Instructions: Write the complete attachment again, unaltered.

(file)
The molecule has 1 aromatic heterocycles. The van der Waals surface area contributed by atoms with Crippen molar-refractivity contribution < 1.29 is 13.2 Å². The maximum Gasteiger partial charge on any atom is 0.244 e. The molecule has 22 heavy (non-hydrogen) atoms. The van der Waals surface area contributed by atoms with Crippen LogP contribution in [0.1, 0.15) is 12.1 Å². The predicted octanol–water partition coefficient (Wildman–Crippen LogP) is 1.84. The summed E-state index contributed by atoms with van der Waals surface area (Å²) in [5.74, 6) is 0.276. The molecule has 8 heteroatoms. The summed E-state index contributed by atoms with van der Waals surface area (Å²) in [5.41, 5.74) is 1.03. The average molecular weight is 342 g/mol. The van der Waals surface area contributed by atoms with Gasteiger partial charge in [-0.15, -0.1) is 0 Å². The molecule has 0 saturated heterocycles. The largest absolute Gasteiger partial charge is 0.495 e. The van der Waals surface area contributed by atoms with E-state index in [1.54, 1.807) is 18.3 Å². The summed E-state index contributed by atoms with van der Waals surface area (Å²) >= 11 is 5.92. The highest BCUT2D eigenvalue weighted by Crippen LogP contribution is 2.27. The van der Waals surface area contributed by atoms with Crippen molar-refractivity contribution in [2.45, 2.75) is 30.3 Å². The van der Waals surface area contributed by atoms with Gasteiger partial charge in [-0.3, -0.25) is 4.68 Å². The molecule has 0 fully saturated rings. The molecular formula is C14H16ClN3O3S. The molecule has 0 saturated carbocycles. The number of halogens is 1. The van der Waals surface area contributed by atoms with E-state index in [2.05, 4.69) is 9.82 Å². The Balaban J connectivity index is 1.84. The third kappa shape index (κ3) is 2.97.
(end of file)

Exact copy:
The molecule has 1 aromatic heterocycles. The van der Waals surface area contributed by atoms with Crippen molar-refractivity contribution < 1.29 is 13.2 Å². The maximum Gasteiger partial charge on any atom is 0.244 e. The molecule has 22 heavy (non-hydrogen) atoms. The van der Waals surface area contributed by atoms with Crippen LogP contribution in [0.1, 0.15) is 12.1 Å². The predicted octanol–water partition coefficient (Wildman–Crippen LogP) is 1.84. The summed E-state index contributed by atoms with van der Waals surface area (Å²) in [5.74, 6) is 0.276. The molecule has 8 heteroatoms. The summed E-state index contributed by atoms with van der Waals surface area (Å²) in [5.41, 5.74) is 1.03. The average molecular weight is 342 g/mol. The van der Waals surface area contributed by atoms with Gasteiger partial charge in [-0.15, -0.1) is 0 Å². The molecule has 0 saturated heterocycles. The largest absolute Gasteiger partial charge is 0.495 e. The van der Waals surface area contributed by atoms with E-state index in [1.54, 1.807) is 18.3 Å². The summed E-state index contributed by atoms with van der Waals surface area (Å²) >= 11 is 5.92. The highest BCUT2D eigenvalue weighted by Crippen LogP contribution is 2.27. The van der Waals surface area contributed by atoms with Crippen molar-refractivity contribution in [2.45, 2.75) is 30.3 Å². The van der Waals surface area contributed by atoms with Gasteiger partial charge in [-0.3, -0.25) is 4.68 Å². The molecule has 0 fully saturated rings. The molecular formula is C14H16ClN3O3S. The molecule has 0 saturated carbocycles. The number of halogens is 1. The van der Waals surface area contributed by atoms with E-state index in [2.05, 4.69) is 9.82 Å². The Balaban J connectivity index is 1.84. The third kappa shape index (κ3) is 2.97.